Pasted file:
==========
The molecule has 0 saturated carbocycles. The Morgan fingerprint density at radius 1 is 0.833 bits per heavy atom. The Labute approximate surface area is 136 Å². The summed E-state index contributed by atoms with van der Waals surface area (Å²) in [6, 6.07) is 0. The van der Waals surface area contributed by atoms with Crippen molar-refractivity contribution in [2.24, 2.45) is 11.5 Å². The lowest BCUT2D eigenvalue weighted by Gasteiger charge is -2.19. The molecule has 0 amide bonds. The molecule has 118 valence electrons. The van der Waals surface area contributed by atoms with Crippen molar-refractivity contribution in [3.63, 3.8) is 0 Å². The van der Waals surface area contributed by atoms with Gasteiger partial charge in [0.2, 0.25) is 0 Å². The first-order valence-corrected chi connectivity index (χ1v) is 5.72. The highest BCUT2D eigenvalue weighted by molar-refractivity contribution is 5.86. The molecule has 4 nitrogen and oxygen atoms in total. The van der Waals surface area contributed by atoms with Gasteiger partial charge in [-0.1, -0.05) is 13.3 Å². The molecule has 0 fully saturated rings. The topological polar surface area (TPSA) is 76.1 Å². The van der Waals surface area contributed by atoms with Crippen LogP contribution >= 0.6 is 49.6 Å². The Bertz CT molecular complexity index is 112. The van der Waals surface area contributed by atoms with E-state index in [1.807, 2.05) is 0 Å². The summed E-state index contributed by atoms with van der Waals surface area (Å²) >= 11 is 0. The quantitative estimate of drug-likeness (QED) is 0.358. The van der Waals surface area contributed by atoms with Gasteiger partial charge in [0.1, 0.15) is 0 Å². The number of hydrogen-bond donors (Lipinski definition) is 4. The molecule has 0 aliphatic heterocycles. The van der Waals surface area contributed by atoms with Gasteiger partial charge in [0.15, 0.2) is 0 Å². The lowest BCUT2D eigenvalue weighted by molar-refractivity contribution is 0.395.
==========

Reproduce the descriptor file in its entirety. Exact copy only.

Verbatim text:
The molecule has 0 saturated carbocycles. The Morgan fingerprint density at radius 1 is 0.833 bits per heavy atom. The Labute approximate surface area is 136 Å². The summed E-state index contributed by atoms with van der Waals surface area (Å²) in [6, 6.07) is 0. The van der Waals surface area contributed by atoms with Crippen molar-refractivity contribution in [2.24, 2.45) is 11.5 Å². The lowest BCUT2D eigenvalue weighted by Gasteiger charge is -2.19. The molecule has 0 amide bonds. The molecule has 118 valence electrons. The van der Waals surface area contributed by atoms with Crippen molar-refractivity contribution in [3.63, 3.8) is 0 Å². The van der Waals surface area contributed by atoms with Gasteiger partial charge in [0.2, 0.25) is 0 Å². The first-order valence-corrected chi connectivity index (χ1v) is 5.72. The highest BCUT2D eigenvalue weighted by molar-refractivity contribution is 5.86. The molecule has 4 nitrogen and oxygen atoms in total. The van der Waals surface area contributed by atoms with Gasteiger partial charge in [-0.1, -0.05) is 13.3 Å². The molecule has 0 fully saturated rings. The topological polar surface area (TPSA) is 76.1 Å². The van der Waals surface area contributed by atoms with Crippen LogP contribution >= 0.6 is 49.6 Å². The Bertz CT molecular complexity index is 112. The van der Waals surface area contributed by atoms with E-state index in [1.807, 2.05) is 0 Å². The summed E-state index contributed by atoms with van der Waals surface area (Å²) >= 11 is 0. The quantitative estimate of drug-likeness (QED) is 0.358. The van der Waals surface area contributed by atoms with Gasteiger partial charge in [0.1, 0.15) is 0 Å². The number of hydrogen-bond donors (Lipinski definition) is 4. The molecule has 0 aliphatic heterocycles. The van der Waals surface area contributed by atoms with Gasteiger partial charge in [0.15, 0.2) is 0 Å². The lowest BCUT2D eigenvalue weighted by molar-refractivity contribution is 0.395.